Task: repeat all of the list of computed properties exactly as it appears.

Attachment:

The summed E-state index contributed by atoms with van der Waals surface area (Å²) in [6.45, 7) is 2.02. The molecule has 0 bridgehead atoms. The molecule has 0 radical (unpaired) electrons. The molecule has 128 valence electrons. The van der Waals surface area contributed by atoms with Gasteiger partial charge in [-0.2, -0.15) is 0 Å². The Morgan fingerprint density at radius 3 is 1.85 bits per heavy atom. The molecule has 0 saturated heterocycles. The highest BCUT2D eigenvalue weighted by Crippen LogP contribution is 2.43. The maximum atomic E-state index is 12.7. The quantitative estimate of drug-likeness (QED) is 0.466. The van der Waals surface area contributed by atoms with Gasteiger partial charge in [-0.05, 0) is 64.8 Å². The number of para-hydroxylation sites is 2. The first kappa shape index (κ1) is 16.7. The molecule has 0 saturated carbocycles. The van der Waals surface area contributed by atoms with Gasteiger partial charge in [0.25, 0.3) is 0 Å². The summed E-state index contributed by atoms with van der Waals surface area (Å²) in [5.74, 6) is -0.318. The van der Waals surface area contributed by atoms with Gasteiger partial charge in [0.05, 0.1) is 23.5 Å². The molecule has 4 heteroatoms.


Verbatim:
The summed E-state index contributed by atoms with van der Waals surface area (Å²) in [6.45, 7) is 2.02. The molecule has 0 bridgehead atoms. The molecule has 0 radical (unpaired) electrons. The molecule has 128 valence electrons. The van der Waals surface area contributed by atoms with Gasteiger partial charge in [-0.2, -0.15) is 0 Å². The Morgan fingerprint density at radius 3 is 1.85 bits per heavy atom. The molecule has 0 saturated heterocycles. The highest BCUT2D eigenvalue weighted by Crippen LogP contribution is 2.43. The maximum atomic E-state index is 12.7. The quantitative estimate of drug-likeness (QED) is 0.466. The van der Waals surface area contributed by atoms with Gasteiger partial charge in [-0.05, 0) is 64.8 Å². The number of para-hydroxylation sites is 2. The first kappa shape index (κ1) is 16.7. The molecule has 0 saturated carbocycles. The van der Waals surface area contributed by atoms with Gasteiger partial charge in [0.25, 0.3) is 0 Å². The summed E-state index contributed by atoms with van der Waals surface area (Å²) in [5.74, 6) is -0.318. The van der Waals surface area contributed by atoms with Gasteiger partial charge in [0.05, 0.1) is 23.5 Å². The molecule has 4 heteroatoms.